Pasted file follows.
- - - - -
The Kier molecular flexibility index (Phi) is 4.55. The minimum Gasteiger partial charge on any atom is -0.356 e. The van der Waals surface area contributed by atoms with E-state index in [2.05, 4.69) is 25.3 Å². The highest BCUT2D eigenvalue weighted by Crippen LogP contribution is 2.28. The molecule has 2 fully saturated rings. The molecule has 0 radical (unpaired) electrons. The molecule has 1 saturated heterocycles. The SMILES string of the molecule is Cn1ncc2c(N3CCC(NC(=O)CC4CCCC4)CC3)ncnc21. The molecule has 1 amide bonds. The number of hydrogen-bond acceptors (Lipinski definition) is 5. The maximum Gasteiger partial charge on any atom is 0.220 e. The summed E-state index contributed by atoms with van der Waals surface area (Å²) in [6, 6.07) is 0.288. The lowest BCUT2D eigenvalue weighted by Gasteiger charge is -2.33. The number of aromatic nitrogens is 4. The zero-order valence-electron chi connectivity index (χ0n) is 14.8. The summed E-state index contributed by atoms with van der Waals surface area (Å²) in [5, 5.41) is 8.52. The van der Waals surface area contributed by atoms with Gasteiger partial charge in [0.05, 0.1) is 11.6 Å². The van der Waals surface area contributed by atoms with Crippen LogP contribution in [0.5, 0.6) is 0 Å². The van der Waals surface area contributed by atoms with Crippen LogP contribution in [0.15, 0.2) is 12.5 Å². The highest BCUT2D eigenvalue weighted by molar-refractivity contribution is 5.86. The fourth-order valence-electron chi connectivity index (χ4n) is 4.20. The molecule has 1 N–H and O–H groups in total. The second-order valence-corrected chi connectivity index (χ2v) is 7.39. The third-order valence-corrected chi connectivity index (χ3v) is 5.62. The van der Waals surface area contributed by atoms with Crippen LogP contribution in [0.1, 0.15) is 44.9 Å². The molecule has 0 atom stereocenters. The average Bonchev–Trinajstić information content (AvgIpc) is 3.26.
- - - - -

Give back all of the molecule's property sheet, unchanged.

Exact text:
The Kier molecular flexibility index (Phi) is 4.55. The minimum Gasteiger partial charge on any atom is -0.356 e. The van der Waals surface area contributed by atoms with E-state index in [2.05, 4.69) is 25.3 Å². The highest BCUT2D eigenvalue weighted by Crippen LogP contribution is 2.28. The molecule has 2 fully saturated rings. The molecule has 0 radical (unpaired) electrons. The molecule has 1 saturated heterocycles. The SMILES string of the molecule is Cn1ncc2c(N3CCC(NC(=O)CC4CCCC4)CC3)ncnc21. The molecule has 1 amide bonds. The number of hydrogen-bond acceptors (Lipinski definition) is 5. The maximum Gasteiger partial charge on any atom is 0.220 e. The summed E-state index contributed by atoms with van der Waals surface area (Å²) in [6, 6.07) is 0.288. The lowest BCUT2D eigenvalue weighted by Gasteiger charge is -2.33. The number of aromatic nitrogens is 4. The zero-order valence-electron chi connectivity index (χ0n) is 14.8. The summed E-state index contributed by atoms with van der Waals surface area (Å²) in [5, 5.41) is 8.52. The van der Waals surface area contributed by atoms with Gasteiger partial charge in [0.05, 0.1) is 11.6 Å². The van der Waals surface area contributed by atoms with Crippen LogP contribution in [0.5, 0.6) is 0 Å². The van der Waals surface area contributed by atoms with Crippen LogP contribution in [0.15, 0.2) is 12.5 Å². The highest BCUT2D eigenvalue weighted by molar-refractivity contribution is 5.86. The fourth-order valence-electron chi connectivity index (χ4n) is 4.20. The molecule has 1 N–H and O–H groups in total. The second-order valence-corrected chi connectivity index (χ2v) is 7.39. The third-order valence-corrected chi connectivity index (χ3v) is 5.62. The van der Waals surface area contributed by atoms with Crippen LogP contribution in [0.1, 0.15) is 44.9 Å². The molecule has 0 atom stereocenters. The average Bonchev–Trinajstić information content (AvgIpc) is 3.26.